One hundred years ago ‘the guns fell silent’ or at least WWI ended. Since the end of the war to end all wars, however, 120 million more people have died as a result of armed conflict. Well might we remember, but what are we remembering and what have we learned along the way?
Just a week ago two media releases appeared. Julia Gillard from Beyond Blue announced that the government had committed $98 million to the Be You campaign to combat mental health issues among Australian children. It was a welcome announcement, especially so as 560,000 children aged between four and 17 had a mental health issue in the past year! The second announcement was made by our PM. $498 million has been allocated to upgrade the Australian War Memorial. Something is wrong when a museum that effectively endorses militarism gets five times more funding than a campaign promoting the health and well-being of our youth. Yes, something is wrong, but flag waving and nationalist symbolism, have long been motivating factors, not just here but across the world, and the flags are waving more vigorously.
The world seems to be, not sliding, but steadfastly marching towards war. There are echoes here of a century past and the conflict we are exhorted to remember. Earlier this year The Economist devoted an entire issue to a discussion of “The Next War” and “The Growing Threat of Great Power Conflict.” Its editorial commented that, “in the past 25 years war has claimed too many lives. Yet even as civil and religious strife have raged in Syria, central Africa, Afghanistan and Iraq, a devastating clash between the world’s great powers has remained almost unimaginable. No longer … powerful, long-term shifts in geopolitics and the proliferation of new technologies are eroding the extraordinary military dominance that America and its allies have enjoyed. Conflict on a scale and intensity not seen since the second world war is once again plausible.”
The Economist is not prone to works of fantasy, but surely the editorialist could not have been serious. The head of the British Army, General Sir Nick Carter, is certainly taking things seriously. Speaking at the Davos meeting earlier this year, he declared that the present global situation has “parallels with 1914,” and that “our generation has become used to wars of choice since the end of the Cold War, but we may not have a choice about conflict with Russia.”
If we throw in the growing tensions between the US and China, both economic and military, then it might be time to start getting a little concerned. Enemies have been found. It’s simply a matter of getting the people interested and inured to the prospect of war being no longer an unthinkable thing. While this might be the case and it seems that it is the case, there are questions that need to be asked and answered. How did this come to pass and why? Why does it feel like 1914 all over again?
The run up to global war at the beginning of the last century was marked by an inability to resolve some pretty big issues. Capitalism tends to globalisation. It also tends toward integration. These are inescapable to capitalist development. The nation-state, becomes threatened. There is an almost inevitable reaction. Nationalist sentiment rises. States employ economic nationalist policies. The people, concerned at the loss of economic stability and security, are encouraged to rally around nationalist slogans and symbols. The only problem with this is that it fails to resolve anything, and every country ends up doing and saying the same thing. Everybody else becomes the problem.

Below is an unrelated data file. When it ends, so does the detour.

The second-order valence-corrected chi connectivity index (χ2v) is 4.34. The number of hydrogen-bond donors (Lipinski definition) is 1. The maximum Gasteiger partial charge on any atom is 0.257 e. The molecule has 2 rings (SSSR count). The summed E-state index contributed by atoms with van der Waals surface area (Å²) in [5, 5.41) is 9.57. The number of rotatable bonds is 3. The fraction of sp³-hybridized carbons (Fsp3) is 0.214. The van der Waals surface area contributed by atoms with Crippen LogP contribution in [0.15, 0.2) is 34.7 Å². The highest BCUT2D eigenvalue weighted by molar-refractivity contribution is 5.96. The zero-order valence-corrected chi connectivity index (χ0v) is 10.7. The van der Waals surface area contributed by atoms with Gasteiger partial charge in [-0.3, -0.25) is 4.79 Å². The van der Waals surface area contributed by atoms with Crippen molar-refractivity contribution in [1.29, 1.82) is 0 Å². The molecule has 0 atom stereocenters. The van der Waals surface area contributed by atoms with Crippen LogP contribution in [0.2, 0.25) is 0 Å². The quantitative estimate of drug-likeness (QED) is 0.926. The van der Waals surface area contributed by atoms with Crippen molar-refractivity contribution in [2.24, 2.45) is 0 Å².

Some have despaired of humanity, writing us off as being an inherently war-mongering species. After all we have only had peace for 268 of the past 3,400 years. The question needs to be asked if humans simply cannot get enough of battle or are the youth in almost every generation duped into being sacrificed for the political and economic interests of those often mysterious ‘powers that be’. The USA, as an example, has been at war for 93 per cent of its history. This denotes a problem with the American polity rather than with the people who are so easily called to ‘serve’.
It is easy to say that America is ‘different’, but no limits are placed in promoting the requisite degree of patriotism. Australians have been carefully coached, in the past 20-or-so years to wave the flag in a not altogether dissimilar manner. Today it is hard to find an Australian school student who will not say, and believe, that we must honour the sacrifices that the Anzacs made on Gallipoli to give us the freedoms we all now enjoy!
The War Memorial will be expanded, and it must be expanded. After all the list of conflicts just gets bigger. From the Sudan in 1885 until Afghanistan today, Australian troops have been almost continuously engaged in ‘assisting’ powerful allies. There is a worrying sense that the War Memorial will be unveiling new exhibits in the years to come, provided that a global conflict leaves such a memorial intact. Yes, we need to remember. The casualties will continue to grow, and new contingents of young men and women will be marched off to questionable wars. Among the tragedies is the simple and sad fact that former PM Gillard’s campaign for funding measures to support the half-million Australian children with mental health problems will have to go on competing for money and headline space with an increasingly militarised state.
William Briggs’ areas of research, special interests and expertise centre around International Relations, Global Political Economy and Political Theory. A book based on his PhD research is due for publication early in 2019. Prior to this he worked as a teacher for many years and as a journalist.